Transparency in Cuba, Unfortunately Absent

Fernando Ravsberg

Foto por Caridad

HAVANA TIMES, Oct. 28 — Among the worst damage suffered by Cuban society in its conflict with the United States has been perhaps the excessive secrecy established throughout the country as an essential civic virtue for protecting lives and properties on the island from “enemy” assaults.

This might appear to be a simplistic excuse, but what was true was that the bearded guerillas had to defend their gains.  On March 10, 1959, barely two months after they took power —and well before declaring themselves socialists— Washington made its decision to eliminate Fidel Castro.

Adding to this “mystery syndrome” was the fact that the Cuban government was in the hands of revolutionaries accustomed to conspiracy, an art in which everything is played behind the scenes and where knowing how to hide one’s cards is the key to winning.

On a recent trip to El Salvador, I had a long and interesting conversation with one of the members of the Under-secretariat of Transparency.  This is a new institution created by the government of President Mauricio Funes and the Farabundo Marti National Liberation Front (FMLN).

These former-guerilla fighters believe that the people should be entitled to control their leaders, institutions and businesspeople, but not only through formal hearings [as in Cuba].  Instead, they’re providing permanent and ongoing public access to information about their activities.

The official also assured me that transparency is seen as the first battle against corruption, with this being a preventive method of curbing that crime.  The maneuvers of the corrupt are much more difficult when their activities are placed under public scrutiny.

How many inept officials could Cuba free itself from if a public control mechanism were implemented over plans and outcomes?  How many corrupt individuals would be uncovered if everyone were able to find out about these people’s incomes and expenditures?

Students at the Computer University understood this quite well when in a discussion with the president of Cuba’s Parliament, Ricardo Alarcon, they demanded that political leaders, elected representatives and ministers periodically make themselves accountable to the people.

The ‘protecting national security’ argument

But what happened is just the opposite.  Those in power argue that the “empire” is constantly searching for vital information to destabilize the country’s economy and that the “media multinationals” continually take advantage of any problem to internationally discredit the island.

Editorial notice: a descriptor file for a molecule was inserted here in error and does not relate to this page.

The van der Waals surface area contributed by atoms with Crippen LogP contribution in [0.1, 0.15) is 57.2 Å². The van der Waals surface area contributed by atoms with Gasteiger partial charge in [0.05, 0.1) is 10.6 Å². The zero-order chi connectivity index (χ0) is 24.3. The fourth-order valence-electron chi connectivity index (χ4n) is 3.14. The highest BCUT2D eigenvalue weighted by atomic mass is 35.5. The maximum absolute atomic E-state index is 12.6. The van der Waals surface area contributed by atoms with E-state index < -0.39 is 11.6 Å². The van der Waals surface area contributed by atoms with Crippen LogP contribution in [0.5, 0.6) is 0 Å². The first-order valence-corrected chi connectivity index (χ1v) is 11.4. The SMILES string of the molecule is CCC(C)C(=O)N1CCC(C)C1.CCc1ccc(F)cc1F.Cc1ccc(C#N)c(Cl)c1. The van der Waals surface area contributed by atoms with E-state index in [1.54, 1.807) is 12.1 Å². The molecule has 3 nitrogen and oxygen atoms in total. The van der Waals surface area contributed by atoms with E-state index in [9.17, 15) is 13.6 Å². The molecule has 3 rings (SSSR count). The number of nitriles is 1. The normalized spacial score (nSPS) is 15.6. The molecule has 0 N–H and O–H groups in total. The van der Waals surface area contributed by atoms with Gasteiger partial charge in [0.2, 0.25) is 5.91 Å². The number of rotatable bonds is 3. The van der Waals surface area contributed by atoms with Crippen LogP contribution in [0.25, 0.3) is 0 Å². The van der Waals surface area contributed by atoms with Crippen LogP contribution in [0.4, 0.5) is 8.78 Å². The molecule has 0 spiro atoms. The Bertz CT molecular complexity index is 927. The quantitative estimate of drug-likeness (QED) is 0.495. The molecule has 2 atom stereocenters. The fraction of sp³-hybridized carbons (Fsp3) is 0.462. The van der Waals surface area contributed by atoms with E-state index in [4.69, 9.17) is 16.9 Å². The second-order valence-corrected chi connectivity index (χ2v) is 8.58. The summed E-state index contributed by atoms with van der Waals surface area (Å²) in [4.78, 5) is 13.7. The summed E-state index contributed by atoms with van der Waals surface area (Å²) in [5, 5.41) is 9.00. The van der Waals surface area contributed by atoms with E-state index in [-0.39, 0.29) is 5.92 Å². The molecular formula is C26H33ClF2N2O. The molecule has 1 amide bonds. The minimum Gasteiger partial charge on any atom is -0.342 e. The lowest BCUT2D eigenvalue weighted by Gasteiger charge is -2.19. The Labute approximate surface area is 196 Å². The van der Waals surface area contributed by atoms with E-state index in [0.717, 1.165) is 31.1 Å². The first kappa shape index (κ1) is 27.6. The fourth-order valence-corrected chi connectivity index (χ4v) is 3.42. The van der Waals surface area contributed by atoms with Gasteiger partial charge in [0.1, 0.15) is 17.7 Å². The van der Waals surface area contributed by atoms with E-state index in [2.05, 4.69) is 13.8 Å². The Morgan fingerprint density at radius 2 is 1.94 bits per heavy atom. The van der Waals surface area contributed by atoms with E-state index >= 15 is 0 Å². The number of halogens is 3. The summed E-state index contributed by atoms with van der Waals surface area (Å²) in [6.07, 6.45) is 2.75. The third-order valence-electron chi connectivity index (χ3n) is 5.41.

I won’t deny this is true; the US government does have a legion of functionaries pursuing Cuban business activities around the world to economically isolate Havana.  Likewise, efforts are made to sabotage the island’s trade and to sanction businesspeople of third countries.

It’s also necessary to recognize that some media are obsessed with the issue of Cuba.  They go to the length of fabricating completely false and ridiculous stories, such as the supposed censorship of American cartoons by United States TV producers.

But what is true is that much of the island’s excessive secrecy is not aimed at keeping information out of enemy hands; the hard fact is that all the information that is already in the hands of the “imperialists” and the foreign press could be published on the island.

How then can one explain why the case of corruption —known about internationally— involving Cubana de Aviacion airlines hasn’t been made public in Cuba?  This secret doesn’t seem aimed at protecting the nation; instead, it’s being used to salvage the “reputations” of those who were implicated.

Another case: Nine months since it happened, and despite promises of justice pledged through the Granma newspaper, the public was never informed of the results of an investigation into the deaths of over two dozen patients from starvation and cold at the Havana psychiatric hospital.

I have no doubt that those who were responsible have now been judged and sentenced, but what’s troubling is that the government didn’t make itself accountable to its citizens.  Moreover, the minister in charge of that operation was merely transferred over to other responsibilities without having to give the slightest public explanation.

The argument of protecting national security collapses before cases in which the only people who go uninformed are ordinary Cubans on the street.  Like writer Lisandro Otero once said, “Under capitalism you don’t know what will happen to you, while under socialism you never find out what just did.”

It’s understandable for a country to guard its secrets, especially when confronted with such powerful enemies, but the “protected sector” in Cuba seems excessive.  It has reached such an extent that it could be serving to conceal those who are corrupt, inept and irresponsible.

The Salvadoran authorities know that their policies of transparency will expose even themselves to public scrutiny.  However they believe that “it’s doubly positive, because eliminating corruption within our own ranks will also give us greater prestige in the eyes of the people.”

An Authorized Havana Times translation of the BBC Mundo original in Spanish.



5 thoughts on “Transparency in Cuba, Unfortunately Absent

  • Fernando,
    Bravo! Asute insight and well balanced with an intent, I feel, for honest and revolutionary advancement.
    Bolivia, too, has a transparency ministry, which is a most positive sign for democracy.
    I don’t know you or why you can write as you do, requiring a lot of knowledge and consciousness, and do so over BBC. But I am glad your pieces are published and then posted on one of the democratic steps being taken, or rather allowed, by the Cuban government, that is, Havana Times.

    Reply

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